I have always believed that there is as much fun to be had in the journey as there is to be had at the destination. Writing with hindsight, I still stand by this. If you'd asked me on Thursday night however, I probably would have just snored at you with open eyes.
The first leg - from Heathrow to Casablanca - was fairly straightforward. It started off in comic fashion with an old woman wandering half way down the aisle, before she turned and yelled at the steward "WHICH SEAT DO I SIT IN?!". A gentle demonstration with her boarding pass managed to put out the fuse on that powder keg. Oh yes, and there was a guy who I'm fairly sure was vomming as we landed. But apart from that, it was like any other flight.
I had actually paid a whole pound extra to take a longer and remarkably less practical flight with Royal Air Maroc (brace yourself for the tremendously long announcements in Arabic, French and English), as opposed to TAP. Why? Because RAM were planning on touching down in Lomé, Togo, before finishing up at Accra. Who wouldn't want to be part of that!? Sadly this wonderful flight schedule was changed after booking and Lomé was cruelly erased from our plans. But I pulled myself together, and came to the conclusion that a layover in Casablanca would still be more interesting than one in Lisbon…
'Interesting' is the wrong word. 'Worse' is a better one. Do you ever look at the departures board for an evening flight and ever wonder which nutters actually go on that last flight at around 02.00 in the morning? Now you know the answer.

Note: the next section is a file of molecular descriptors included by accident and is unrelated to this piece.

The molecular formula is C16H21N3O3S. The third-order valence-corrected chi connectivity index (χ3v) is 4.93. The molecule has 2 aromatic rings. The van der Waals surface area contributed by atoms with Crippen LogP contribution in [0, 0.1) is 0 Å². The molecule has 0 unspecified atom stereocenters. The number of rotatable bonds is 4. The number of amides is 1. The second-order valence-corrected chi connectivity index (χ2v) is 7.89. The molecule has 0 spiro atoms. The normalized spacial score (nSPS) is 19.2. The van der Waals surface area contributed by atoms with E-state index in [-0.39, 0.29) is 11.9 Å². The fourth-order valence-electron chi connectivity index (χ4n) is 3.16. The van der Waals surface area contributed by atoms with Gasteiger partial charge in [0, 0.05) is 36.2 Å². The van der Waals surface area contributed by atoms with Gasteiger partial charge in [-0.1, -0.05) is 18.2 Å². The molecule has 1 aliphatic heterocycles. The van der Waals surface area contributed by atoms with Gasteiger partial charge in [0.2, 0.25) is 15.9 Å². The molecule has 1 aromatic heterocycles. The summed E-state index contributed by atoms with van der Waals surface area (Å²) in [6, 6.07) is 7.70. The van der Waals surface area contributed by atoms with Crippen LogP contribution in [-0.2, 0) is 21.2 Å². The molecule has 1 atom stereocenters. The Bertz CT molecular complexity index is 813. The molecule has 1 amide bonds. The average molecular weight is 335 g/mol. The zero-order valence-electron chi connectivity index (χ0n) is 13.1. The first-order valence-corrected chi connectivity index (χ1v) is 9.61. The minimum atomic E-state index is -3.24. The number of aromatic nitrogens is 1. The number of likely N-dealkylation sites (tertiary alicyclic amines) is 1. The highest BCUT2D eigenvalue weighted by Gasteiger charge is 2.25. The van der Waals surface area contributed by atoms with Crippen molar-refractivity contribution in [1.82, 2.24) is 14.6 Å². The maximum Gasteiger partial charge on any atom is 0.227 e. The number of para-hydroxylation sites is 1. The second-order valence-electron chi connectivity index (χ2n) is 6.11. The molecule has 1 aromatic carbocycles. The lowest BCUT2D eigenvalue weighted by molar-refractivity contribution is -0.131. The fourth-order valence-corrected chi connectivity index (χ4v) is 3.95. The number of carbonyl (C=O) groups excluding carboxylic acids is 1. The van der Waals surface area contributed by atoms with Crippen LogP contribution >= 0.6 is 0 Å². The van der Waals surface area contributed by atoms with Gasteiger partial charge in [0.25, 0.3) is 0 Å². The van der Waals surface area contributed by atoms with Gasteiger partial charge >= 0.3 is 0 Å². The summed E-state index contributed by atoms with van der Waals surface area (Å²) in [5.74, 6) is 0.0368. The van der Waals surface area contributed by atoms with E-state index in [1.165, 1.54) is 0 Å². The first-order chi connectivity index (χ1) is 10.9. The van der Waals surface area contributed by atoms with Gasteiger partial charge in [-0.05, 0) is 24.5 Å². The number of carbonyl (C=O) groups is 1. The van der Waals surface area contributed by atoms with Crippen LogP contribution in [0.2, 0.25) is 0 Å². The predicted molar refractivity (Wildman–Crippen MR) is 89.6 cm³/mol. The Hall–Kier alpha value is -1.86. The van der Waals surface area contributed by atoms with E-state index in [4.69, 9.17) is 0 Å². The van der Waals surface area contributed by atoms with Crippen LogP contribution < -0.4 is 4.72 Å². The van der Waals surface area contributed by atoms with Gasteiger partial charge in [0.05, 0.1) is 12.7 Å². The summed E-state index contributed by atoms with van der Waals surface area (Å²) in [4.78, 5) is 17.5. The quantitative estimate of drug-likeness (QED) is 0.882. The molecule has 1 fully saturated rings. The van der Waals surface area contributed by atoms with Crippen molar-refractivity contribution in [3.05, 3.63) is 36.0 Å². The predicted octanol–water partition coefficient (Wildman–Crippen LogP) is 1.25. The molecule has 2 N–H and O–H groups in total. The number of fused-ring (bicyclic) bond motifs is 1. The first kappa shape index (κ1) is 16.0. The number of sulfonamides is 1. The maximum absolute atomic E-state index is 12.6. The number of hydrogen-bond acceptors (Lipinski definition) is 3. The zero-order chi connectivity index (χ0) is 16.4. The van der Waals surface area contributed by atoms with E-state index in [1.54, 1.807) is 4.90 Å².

It took an age to wait for the connecting flight to Accra. The airport was dull to put it politely. Apart from entering the terminal to the echoing love theme from 'The Godfather', it was 4+ hours of sitting amongst the greys and the beiges, trying not to lose my much beloved vision from the catastrophically bright lighting.
Eventually we boarded. All I really remember was trying desperately to get some sleep and failing miserably. That said, having a full-blown meal (salad, chicken, potatoes, yoghurt, not to mention the coffee) at 02.50 may have had a part to play. We arrived on time at 05.00 at Kotoka International Airport in Accra. Looking out of the window like an eager child, I was greeted with bright flashes of lightning that lit up the still-dark sky in various shades of purple.
It's one of the great clichés that when you step off the plane into Africa, you're hit by a wall of heat. I shall get around this by saying that when I stepped off the plane into Africa, I was smacked by a rush of hotness.
And so my time in West Africa begins: tired, hot, rained upon, thirsty (oh why did I have that coffee?), but altogether incredibly excited for what lies in store…